“I must add a few words about Sir Robert Peel. I know but little of his former life, and I shall therefore say nothing about it. But his conduct of late has been such as to incline me to believe that he has long been a lover of liberty and peace, of knowledge and righteousness, a well-wisher to the people of this empire, and to mankind at large. He has had his fears no doubt, as all reformers have; he has been afraid of offending his party, and of losing his friends; he has been afraid of losing his influence, and lessening his power to do good; yet still, in my judgment, he has leaned to the side of freedom and equity, and longed for the welfare of the people. I do not at all agree with those who give him credit for nothing but a selfish policy and superior tact and talent in what he has done; I believe him to be a truly well-meaning man, and to have been influenced by an earnest desire to promote the welfare of his countrymen and the welfare of the world. His conduct for some time past has been truly noble and admirable.—The way in which he removed the pressure of taxation from the poor to the rich; the manner in which he conducted himself in reference to the Oregon dispute; the eagerness, the anxiety, the resolution, the straight-forwardness, the great patience and perseverance with which he toiled and pleaded for Free Trade; the manly, the Christian fortitude with which he braved reproach and persecution; the sacrifices which he made for its sake; the firmness and calmness with which he endured the cruel and disgraceful taunts and insults of his enemies, deserve the highest praise. They have affected me very much. I never felt such a respect for a Statesman before in all my life. It is impossible that he should be a hypocrite. I should as readily think of questioning the sincerity, the integrity of the Apostle Paul as of Sir Robert Peel. If the conduct of Sir Robert Peel for a length of time past does not prove him to be a good, an upright man; a lover of truth and righteousness; a friend to peace and freedom; a real well-wisher to the improvement and the welfare of his country and his kind, then a tree can no longer be known by its fruits; then a fountain can no longer be known by its streams. For myself I look on Sir Robert Peel as one of the greatest and best-deserving men of our times. There is not a Statesman on earth in whom I have greater confidence. I believe him to be a sterling, Christian man, and I hope that the insults and persecutions with which he has met, and with which he may continue to meet, will only perfect his character, and prepare him for still greater usefulness in days to come.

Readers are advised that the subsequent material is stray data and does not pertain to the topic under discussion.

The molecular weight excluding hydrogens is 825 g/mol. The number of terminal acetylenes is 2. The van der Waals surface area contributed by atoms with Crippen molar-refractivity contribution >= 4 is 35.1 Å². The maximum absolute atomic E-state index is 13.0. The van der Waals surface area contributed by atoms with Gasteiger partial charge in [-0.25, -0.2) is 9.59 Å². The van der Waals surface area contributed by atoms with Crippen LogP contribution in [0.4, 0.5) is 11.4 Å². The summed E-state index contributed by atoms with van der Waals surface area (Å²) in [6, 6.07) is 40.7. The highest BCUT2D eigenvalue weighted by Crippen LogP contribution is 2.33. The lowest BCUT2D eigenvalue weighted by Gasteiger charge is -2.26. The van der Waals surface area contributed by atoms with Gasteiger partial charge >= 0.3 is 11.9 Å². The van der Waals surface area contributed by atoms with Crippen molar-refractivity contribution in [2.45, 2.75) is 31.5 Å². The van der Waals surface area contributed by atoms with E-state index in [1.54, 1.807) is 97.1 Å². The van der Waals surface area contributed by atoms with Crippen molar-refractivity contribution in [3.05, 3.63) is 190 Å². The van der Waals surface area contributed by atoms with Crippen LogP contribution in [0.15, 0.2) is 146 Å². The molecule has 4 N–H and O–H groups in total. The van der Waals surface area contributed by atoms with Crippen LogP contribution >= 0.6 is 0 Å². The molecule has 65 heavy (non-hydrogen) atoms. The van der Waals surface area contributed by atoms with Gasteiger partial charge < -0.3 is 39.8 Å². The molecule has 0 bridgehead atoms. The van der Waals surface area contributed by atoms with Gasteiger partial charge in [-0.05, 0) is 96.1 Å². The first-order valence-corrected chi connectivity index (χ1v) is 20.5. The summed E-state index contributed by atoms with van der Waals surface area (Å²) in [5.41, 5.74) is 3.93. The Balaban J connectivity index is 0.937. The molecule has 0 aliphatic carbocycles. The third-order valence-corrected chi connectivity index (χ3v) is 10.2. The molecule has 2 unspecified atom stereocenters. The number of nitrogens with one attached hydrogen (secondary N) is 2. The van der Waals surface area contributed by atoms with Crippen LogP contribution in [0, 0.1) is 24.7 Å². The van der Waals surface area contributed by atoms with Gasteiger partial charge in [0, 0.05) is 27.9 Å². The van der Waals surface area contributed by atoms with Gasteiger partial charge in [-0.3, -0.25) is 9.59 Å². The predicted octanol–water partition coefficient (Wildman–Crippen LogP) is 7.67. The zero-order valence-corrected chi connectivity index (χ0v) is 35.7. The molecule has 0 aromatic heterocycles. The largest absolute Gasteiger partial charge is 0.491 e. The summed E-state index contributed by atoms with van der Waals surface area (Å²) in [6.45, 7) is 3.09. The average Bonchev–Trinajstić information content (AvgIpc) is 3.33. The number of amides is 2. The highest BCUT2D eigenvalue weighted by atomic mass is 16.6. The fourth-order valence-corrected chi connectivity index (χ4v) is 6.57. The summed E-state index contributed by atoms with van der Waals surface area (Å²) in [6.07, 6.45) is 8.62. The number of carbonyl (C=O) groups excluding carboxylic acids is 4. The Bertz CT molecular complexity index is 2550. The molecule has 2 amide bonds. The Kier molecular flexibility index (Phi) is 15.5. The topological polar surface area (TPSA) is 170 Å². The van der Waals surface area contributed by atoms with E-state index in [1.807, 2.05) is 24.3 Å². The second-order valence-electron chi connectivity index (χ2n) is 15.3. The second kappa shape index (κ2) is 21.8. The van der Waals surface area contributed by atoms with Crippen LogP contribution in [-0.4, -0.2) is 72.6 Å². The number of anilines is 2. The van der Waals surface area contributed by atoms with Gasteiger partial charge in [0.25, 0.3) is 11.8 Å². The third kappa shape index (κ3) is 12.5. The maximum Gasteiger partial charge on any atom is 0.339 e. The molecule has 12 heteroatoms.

No doubt Sir Robert has his weakness, his failings, but so have the best of men. He has allowed himself to be influenced at times by his fears; but so have all reformers, from the days of Abraham to the present hour. He has hoped to gain by policy what could only be gained by self-sacrifice; but all good men have indulged such hopes. He has delayed good measures in hopes of winning over his party by time and the force of truth; but the bravest reformers that ever lived have done the same. I do not believe him to be perfect; much less do I believe him to have always been so; but I still regard him as a great, good man, a friend as well as a benefactor to his race.
There are many other things in the history of Sir R. Peel very much to his credit, besides those to which I have alluded, but I cannot even refer to them at present.